Transformational Paradigm for Engineering and Engineering Technology Education

Transformational Paradigm for Engineering and Engineering Technology Education

Date: November 2008
Creator: Barbieri, Enrique & Fitzgibbon, William
Description: This paper discusses a transformational paradigm for engineering and engineering technology education at the baccalaureate level.
Contributing Partner: UNT College of Engineering
Evaluation Results of an E and ET Education Forum

Evaluation Results of an E and ET Education Forum

Date: 2011
Creator: Ramos, Miguel; Chapman, Lauren; Cannady, Mac & Barbieri, Enrique
Description: This article discusses evaluation results of an Engineering (E) and Engineering Technology (ET) education forum at the University of Houston. A central focus to these discussions revolved around whether Engineering and Engineering Technology exist as separate fields or whether there was value in thinking about them as part of a continuum.
Contributing Partner: UNT College of Engineering
On B.S.E and B.S.ET for the Engineering Profession

On B.S.E and B.S.ET for the Engineering Profession

Date: 2010
Creator: Barbieri, Enrique; Attarzadeh, Farrokh; Pascali, Raresh; Shireen, Wajiha & Fitzgibbon, William
Description: Article discussing biological systems engineering (B.S.E.) and a proposed model for baccalaureate programs for engineering education.
Contributing Partner: UNT College of Engineering
Radiation effects on reactor pressure vessel supports

Radiation effects on reactor pressure vessel supports

Date: May 1, 1996
Creator: Johnson, R.E. & Lipinski, R.E.
Description: The purpose of this report is to present the findings from the work done in accordance with the Task Action Plan developed to resolve the Nuclear Regulatory Commission (NRC) Generic Safety Issue No. 15, (GSI-15). GSI-15 was established to evaluate the potential for low-temperature, low-flux-level neutron irradiation to embrittle reactor pressure vessel (RPV) supports to the point of compromising plant safety. An evaluation of surveillance samples from the High Flux Isotope Reactor (HFIR) at the Oak Ridge National Laboratory (ORNL) had suggested that some materials used for RPV supports in pressurized-water reactors could exhibit higher than expected embrittlement rates. However, further tests designed to evaluate the applicability of the HFIR data to reactor RPV supports under operating conditions led to the conclusion that RPV supports could be evaluated using traditional method. It was found that the unique HFIR radiation environment allowed the gamma radiation to contribute significantly to the embrittlement. The shielding provided by the thick steel RPV shell ensures that degradation of RPV supports from gamma irradiation is improbable or minimal. The findings reported herein were used, in part, as the basis for technical resolution of the issue.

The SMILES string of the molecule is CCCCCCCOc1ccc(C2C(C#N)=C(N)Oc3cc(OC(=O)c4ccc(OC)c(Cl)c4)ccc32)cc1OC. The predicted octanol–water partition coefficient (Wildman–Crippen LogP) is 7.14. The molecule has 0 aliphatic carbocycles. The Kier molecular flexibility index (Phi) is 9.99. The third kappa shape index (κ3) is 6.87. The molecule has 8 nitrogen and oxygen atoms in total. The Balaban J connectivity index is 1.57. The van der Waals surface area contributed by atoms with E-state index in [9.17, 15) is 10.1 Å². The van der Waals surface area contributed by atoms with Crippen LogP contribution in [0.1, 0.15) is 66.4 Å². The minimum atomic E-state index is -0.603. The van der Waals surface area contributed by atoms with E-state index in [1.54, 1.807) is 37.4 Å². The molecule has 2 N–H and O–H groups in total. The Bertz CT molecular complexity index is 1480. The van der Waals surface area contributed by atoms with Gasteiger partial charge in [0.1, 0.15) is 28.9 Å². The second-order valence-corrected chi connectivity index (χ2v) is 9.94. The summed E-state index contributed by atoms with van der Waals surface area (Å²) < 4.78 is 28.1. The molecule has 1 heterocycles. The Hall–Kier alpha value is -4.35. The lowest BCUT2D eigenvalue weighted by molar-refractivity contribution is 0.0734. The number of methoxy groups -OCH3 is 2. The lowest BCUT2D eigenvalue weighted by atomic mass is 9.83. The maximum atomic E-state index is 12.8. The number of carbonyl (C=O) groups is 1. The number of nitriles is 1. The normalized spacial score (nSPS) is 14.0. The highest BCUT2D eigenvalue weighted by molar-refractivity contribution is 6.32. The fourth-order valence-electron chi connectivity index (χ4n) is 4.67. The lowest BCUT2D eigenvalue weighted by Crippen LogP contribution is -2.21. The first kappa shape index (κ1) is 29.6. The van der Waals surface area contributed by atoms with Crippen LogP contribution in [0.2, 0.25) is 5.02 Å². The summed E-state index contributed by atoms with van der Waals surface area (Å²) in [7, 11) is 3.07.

Contributing Partner: UNT Libraries Government Documents Department
Energy Technology Division research summary - 1999.

Energy Technology Division research summary - 1999.

Date: March 31, 1999
Creator: unknown
Description: The Energy Technology Division provides materials and engineering technology support to a wide range of programs important to the US Department of Energy. As shown on the preceding page, the Division is organized into ten sections, five with concentrations in the materials area and five in engineering technology. Materials expertise includes fabrication, mechanical properties, corrosion, friction and lubrication, and irradiation effects. Our major engineering strengths are in heat and mass flow, sensors and instrumentation, nondestructive testing, transportation, and electromechanics and superconductivity applications. The Division Safety Coordinator, Environmental Compliance Officers, Quality Assurance Representative, Financial Administrator, and Communication Coordinator report directly to the Division Director. The Division Director is personally responsible for cultural diversity and is a member of the Laboratory-wide Cultural Diversity Advisory Committee. The Division's capabilities are generally applied to issues associated with energy production, transportation, utilization, or conservation, or with environmental issues linked to energy. As shown in the organization chart on the next page, the Division reports administratively to the Associate Laboratory Director (ALD) for Energy and Environmental Science and Technology (EEST) through the General Manager for Environmental and Industrial Technologies. While most of our programs are under the purview of the EEST ALD, we also have had ...
Contributing Partner: UNT Libraries Government Documents Department
Energy Technology Division research summary 1997.

Energy Technology Division research summary 1997.

Date: October 21, 1997
Creator: unknown